To appreciate the subprime mortgage crisis, which will lead to significant litigation over the sale of MBSs, one must review the major events of 2006 and 2007. Many lenders to risky borrowers were hit hard in 2006 and 2007 by the subprime mortgage crisis.
Defaults began to significantly rise as home owners, who received previously-affordable adjustable rate home loans during the real estate boom, started grappling with higher loan rate resets. While some borrowers have weathered the rate crunch, many others have defaulted on their mortgage payments.
As a result, many of the largest subprime mortgage lenders including, but not limited to, New Century Financial Corporation, Countrywide Financial Corp., Ameriquest Mortgage, HSBC Holdings plc and Fremont General Corp., began experiencing significant problems in their mortgage loan portfolios in 2006, with New Century Financial Corporation filing for bankruptcy. In early 2007, many subprime mortgage lenders filed for voluntary bankruptcy protection, ceased originating mortgage loans and/or ceased conducting business altogether.
Furthermore, many of these companies also face criminal investigations into their accounting and business practices. On March 13, 2007, the Wall Street Journal reported that “amid mounting defaults in the market for subprime mortgages, some big banks and mortgage companies are striking out in their efforts to wrest compensation from originators of those high-risk, high-return loans.” According to the Wall Street Journal article, “banks and larger mortgage lenders are trying to force smaller mortgage lenders to buy back some of the same loans that the larger entities eagerly purchased from the smaller mortgage originators in 2005 and 2006, by enforcing what the industry calls repurchase agreements.”
The article further stated that “HSBC is dispatching lawyers to U.S. courts to try to collect from mortgage originators, fighting over often-small amounts in a myriad of cases. Squeezed by the onslaught of defaults and repurchase demands, many originators such as SouthStar Funding, LLC and American Freedom Mortgage, Inc. have indicated that they cannot afford to buy back their loans or are pursuing bankruptcy protection.
The following message posted on the SouthStar Funding, LLC web site on April 2, 2007 is an example of what happened to many small mortgage originators and wholesale lenders during this period:
“SouthStar Funding, LLC sincerely regrets that it was necessary to cease its mortgage lending operations. The recent unprecedented downturn and policy changes in the mortgage industry necessitated this action. SouthStar appreciates its employees’ and customers’ loyalty to the company throughout the years.”
Southstar Funding LLC filed for voluntary bankruptcy protection on April 11, 2007. Southstar Funding, LLC was created in 1998 when former executives from Homebanc Mortgage left to form their own company.
In the wake of the mortgage industry meltdown, Senator Christopher Dodd, Chairman of the Banking Committee held hearings in March 2007 and asked executives from the top five subprime mortgage companies to testify and explain their lending practices; Dodd said, “‘predatory lending practices’ endangered home ownership for millions of people.”
Lou Ranieri of Salomon Brothers, inventor the mortgage backed securities market in the 1970s, warned of the future impact of mortgage defaults: “This is the leading edge of the storm…If you think this is bad, imagine what it’s going to be like in the middle of the crisis.”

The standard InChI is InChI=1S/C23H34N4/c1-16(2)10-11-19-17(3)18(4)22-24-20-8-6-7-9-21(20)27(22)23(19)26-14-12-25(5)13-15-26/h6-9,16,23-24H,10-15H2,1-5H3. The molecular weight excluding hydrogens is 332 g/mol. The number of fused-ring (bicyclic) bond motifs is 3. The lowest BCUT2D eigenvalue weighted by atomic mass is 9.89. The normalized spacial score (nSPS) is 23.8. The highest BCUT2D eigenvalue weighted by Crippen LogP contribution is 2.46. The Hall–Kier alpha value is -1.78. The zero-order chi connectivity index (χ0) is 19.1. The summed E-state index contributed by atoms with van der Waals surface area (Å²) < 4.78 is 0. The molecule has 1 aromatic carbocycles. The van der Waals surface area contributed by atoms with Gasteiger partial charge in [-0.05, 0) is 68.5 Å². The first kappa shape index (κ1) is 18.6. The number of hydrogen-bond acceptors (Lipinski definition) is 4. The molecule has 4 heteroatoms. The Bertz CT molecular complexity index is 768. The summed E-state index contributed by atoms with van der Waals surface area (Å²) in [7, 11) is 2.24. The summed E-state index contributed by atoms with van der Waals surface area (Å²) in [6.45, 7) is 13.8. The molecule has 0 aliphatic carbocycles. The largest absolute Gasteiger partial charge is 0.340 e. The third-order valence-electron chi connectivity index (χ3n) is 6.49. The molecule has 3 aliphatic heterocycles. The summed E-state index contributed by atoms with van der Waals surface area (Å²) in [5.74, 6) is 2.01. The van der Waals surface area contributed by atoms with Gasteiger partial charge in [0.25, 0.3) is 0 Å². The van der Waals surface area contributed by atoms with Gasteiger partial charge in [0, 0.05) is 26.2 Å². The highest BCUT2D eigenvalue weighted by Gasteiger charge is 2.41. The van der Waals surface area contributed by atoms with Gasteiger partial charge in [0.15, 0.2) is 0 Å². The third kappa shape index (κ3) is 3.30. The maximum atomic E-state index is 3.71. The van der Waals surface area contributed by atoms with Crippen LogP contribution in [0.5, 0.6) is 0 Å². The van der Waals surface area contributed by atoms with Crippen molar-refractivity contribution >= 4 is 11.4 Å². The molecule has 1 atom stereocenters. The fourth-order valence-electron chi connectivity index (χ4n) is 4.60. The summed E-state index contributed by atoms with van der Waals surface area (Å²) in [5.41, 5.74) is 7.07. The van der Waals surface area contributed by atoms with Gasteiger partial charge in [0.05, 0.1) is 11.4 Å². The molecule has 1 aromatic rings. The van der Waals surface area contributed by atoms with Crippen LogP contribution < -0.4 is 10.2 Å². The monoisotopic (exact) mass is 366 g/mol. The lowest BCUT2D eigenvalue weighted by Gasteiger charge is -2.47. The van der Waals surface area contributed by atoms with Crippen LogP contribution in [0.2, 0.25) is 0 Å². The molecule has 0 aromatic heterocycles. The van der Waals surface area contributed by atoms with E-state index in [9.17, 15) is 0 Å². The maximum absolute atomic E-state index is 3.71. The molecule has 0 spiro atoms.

In his opinion, more than $100 billion of home loans are likely to default when the problems in the subprime industry appear in the prime mortgage markets.
In early 2007, the so-called Alternative-A (Alt-A) mortgage sector, which loans to borrowers with better credit than subprime borrowers but not quite prime, also started to evidence signs of distress. The delinquency and default rate for Alt-A mortgages has been considerably less than for subprime mortgages, according to First American Loan Performance, a research firm based in San Francisco, California that looks at mortgage loans packaged into securities and sold to investors.
The First American data shows that January 2007 payments were 60 days late on 14.3 percent of subprime loans, up from 8.4 percent a year earlier. The late-payment figures for Alt-A loans was 2.6 percent in January, up from 1.3 percent a year earlier. Alt-A borrowers traditionally have credit scores as high as prime borrowers, but often provide less documentation of their finances; in recent years, however, some Alt-A borrowers have had credit scores closer to subprime borrowers and still were not asked for full documentation.
Doug Duncan, chief economist for the Mortgage Bankers Association in Washington, D.C., said that Alt-A mortgages made up a small share of the U.S. market at about 6 percent of outstanding loans. Loans to prime customers, who are the most creditworthy, make up 74 percent; those to subprime borrowers are about 11 percent, and government-backed loans total about 9 percent.
The Mortgage Bankers Association predicts an increase in delinquencies and defaults in the Alt-A market this year, and that the bigger problem was that investors appeared less willing to invest in these loans because of the deepening subprime problems. That will be a factor in slowing mortgage origination in 2007 to an estimated $2.2 trillion from a peak of $3.9 trillion in 2003 and $2.5 trillion last year.
Companies that originate the Alt-A mortgages have found that investors are less willing to buy securities that are backed by mortgages — or are demanding significantly higher returns. One Alt-A lender, American Home Mortgage Investment Corporation of Melville, New York, announced in early April, 2007 that it was having trouble selling its mortgages into the secondary market and would have to cut its earnings forecast for the quarter and the year.